Well Mother I'll close for now. Here's hoping you are fine. Here's wishing you a very happy Mothers day.

Write real soon
.

Link Posted: 1/28/2015 6:04:06 PM EDT
Very cool.  Thanks for sharing and God Bless your Gramps.  
Link Posted: 1/28/2015 6:19:46 PM EDT
You remember the halcyon days of V-Mail? Yea, I'd never heard of it either until Gramps gave me this piece over Christmas.

From wiki - V-mail, short for Victory Mail, is a hybrid mail process used during the Second World War in America as the primary and secure method to correspond with soldiers stationed abroad. To reduce the logistics of transferring an original letter across the military postal system, a V-mail letter would be censored, copied to film, and printed back to paper upon arrival at its destination. The V-mail process is based on the earlier British Airgraph[1] process.[2]
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So even back in the day the .gov was recording our communications. Imagine the fun GD would have had arguing over this.

I've cropped the identifying information off the top but this is dated 29-MAY 1945 so after the war. Interestingly, it was sent to his mother who had (along with Pop) gone off to Detroit to work in a factory during the war.

There's another reference to young Mike, the youngest brother who was a baby while Gramps was away. In fact, baby Mike is about 1 year younger than my mother.

Looks like the local newspaper started to make it's way over to the troops. Gramps remembered that you could request local copies and sometimes it showed up, sometimes it didn't. When it did it was horribly out of date (see the reference to being over a month old).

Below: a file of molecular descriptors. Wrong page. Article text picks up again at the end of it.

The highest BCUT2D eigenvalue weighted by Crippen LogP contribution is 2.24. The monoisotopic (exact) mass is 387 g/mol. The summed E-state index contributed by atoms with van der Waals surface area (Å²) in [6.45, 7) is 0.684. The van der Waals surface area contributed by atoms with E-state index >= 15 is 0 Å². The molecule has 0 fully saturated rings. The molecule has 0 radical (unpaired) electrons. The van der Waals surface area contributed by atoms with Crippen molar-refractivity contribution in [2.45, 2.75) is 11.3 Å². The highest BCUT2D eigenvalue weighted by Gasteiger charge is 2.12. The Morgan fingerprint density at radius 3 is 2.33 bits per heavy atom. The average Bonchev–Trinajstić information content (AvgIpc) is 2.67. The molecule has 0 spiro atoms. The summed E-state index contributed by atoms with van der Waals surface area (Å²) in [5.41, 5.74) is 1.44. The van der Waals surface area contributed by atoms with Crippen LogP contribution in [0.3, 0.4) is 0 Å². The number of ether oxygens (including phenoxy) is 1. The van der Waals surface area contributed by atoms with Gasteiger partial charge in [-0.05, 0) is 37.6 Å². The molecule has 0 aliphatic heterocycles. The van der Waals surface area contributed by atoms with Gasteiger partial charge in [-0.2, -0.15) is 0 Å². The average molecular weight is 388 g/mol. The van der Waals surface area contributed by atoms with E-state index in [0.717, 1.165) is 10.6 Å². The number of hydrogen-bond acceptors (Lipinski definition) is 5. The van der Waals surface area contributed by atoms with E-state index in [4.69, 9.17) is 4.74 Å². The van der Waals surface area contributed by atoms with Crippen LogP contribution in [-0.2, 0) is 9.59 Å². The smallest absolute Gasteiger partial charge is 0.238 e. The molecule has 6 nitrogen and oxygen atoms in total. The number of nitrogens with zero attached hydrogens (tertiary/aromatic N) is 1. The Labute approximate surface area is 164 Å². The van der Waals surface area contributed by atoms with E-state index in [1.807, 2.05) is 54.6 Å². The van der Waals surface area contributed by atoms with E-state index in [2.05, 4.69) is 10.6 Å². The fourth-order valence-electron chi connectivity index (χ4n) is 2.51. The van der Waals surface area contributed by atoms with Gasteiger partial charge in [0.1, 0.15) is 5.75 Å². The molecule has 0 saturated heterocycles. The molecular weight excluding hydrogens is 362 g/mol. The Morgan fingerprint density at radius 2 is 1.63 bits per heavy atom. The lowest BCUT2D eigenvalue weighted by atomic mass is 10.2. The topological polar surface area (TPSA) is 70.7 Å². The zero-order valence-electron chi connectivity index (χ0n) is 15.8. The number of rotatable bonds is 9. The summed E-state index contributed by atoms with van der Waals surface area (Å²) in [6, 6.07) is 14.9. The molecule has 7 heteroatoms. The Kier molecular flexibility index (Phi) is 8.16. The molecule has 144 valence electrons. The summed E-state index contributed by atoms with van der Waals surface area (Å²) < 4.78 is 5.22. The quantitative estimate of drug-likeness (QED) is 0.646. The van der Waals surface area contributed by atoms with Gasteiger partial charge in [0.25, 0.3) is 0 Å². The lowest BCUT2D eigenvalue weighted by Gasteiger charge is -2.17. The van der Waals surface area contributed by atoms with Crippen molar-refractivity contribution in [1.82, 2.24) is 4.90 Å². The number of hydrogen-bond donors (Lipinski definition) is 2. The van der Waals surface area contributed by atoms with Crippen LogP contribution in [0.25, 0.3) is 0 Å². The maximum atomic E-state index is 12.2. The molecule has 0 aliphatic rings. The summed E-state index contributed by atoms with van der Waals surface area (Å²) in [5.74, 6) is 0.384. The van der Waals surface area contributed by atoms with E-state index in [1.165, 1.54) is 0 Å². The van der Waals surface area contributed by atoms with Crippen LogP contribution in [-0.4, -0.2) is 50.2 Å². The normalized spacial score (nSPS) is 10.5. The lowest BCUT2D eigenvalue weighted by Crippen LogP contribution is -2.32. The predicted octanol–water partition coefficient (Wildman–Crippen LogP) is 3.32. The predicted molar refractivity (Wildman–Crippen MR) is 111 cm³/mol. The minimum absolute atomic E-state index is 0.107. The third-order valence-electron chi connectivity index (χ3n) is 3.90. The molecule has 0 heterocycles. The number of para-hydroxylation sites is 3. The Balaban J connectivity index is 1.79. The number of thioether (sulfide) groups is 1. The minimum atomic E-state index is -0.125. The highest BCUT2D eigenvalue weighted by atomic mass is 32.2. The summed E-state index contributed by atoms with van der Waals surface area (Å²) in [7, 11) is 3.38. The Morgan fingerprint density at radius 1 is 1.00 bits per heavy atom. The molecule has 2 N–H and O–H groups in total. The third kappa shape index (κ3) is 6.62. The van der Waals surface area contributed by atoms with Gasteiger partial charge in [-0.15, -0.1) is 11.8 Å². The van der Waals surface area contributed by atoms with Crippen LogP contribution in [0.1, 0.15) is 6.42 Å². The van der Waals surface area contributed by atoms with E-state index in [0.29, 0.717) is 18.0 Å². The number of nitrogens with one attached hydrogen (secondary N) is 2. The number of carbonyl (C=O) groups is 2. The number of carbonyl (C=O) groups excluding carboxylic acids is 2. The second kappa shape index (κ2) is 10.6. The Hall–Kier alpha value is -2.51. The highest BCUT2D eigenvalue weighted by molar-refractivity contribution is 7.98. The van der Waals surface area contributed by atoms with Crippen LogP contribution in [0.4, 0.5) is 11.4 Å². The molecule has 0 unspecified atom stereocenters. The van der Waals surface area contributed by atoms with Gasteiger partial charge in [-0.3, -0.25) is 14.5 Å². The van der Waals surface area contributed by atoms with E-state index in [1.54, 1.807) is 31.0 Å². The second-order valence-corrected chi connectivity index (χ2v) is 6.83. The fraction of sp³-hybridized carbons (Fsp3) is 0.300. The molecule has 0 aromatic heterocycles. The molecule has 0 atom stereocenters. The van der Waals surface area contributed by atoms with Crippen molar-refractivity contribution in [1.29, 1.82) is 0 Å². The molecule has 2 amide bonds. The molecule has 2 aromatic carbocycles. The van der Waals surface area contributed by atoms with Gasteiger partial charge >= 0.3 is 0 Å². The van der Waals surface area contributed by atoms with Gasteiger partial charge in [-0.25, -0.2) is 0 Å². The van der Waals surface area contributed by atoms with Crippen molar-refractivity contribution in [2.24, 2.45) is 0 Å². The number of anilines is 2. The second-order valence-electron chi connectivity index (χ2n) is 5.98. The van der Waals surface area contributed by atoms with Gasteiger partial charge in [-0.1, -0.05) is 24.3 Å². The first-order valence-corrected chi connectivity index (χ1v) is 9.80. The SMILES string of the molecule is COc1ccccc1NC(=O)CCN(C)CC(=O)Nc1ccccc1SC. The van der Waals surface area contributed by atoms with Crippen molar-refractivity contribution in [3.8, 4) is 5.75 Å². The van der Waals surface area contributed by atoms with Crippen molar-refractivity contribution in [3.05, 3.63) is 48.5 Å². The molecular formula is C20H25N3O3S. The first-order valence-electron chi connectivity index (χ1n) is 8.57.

On the more somber side, notice the comment about "been lucky after all" and worrying about being sent to the South Pacific (I'll have to dig into the battle stars comments but I'm assuming it's some sort of points system).



Link Posted: 1/28/2015 6:55:36 PM EDT
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Originally Posted By RayFromJersey:
Gramp's looks 12 in that pic lol
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Yea, not exactly striking fear in the heart of the enemy based on his overwhelming physical stature.

I'm guessing he was about 19 or so in that picture.


Link Posted: 1/28/2015 7:02:39 PM EDT
it's intresting that he is wearing Engineer brass in the picture but he got a CIB .......
Link Posted: 1/28/2015 7:04:57 PM EDT
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Originally Posted By Coltman77:
Very cool.  Thanks for sharing and God Bless your Gramps.  
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Link Posted: 1/28/2015 7:07:56 PM EDT
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Originally Posted By 12a10:
it's intresting that he is wearing Engineer brass in the picture but he got a CIB .......
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Everyone was infantry coded back then. Even Signal, if I recall correctly.
Link Posted: 1/28/2015 7:10:49 PM EDT
His shot records were never good enough...

I bet he got triple the amount of shots on those records.
Link Posted: 1/28/2015 7:13:47 PM EDT
[Last Edit: 1/28/2015 7:17:23 PM EDT by Ltlabner]
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Originally Posted By Combat_Jack: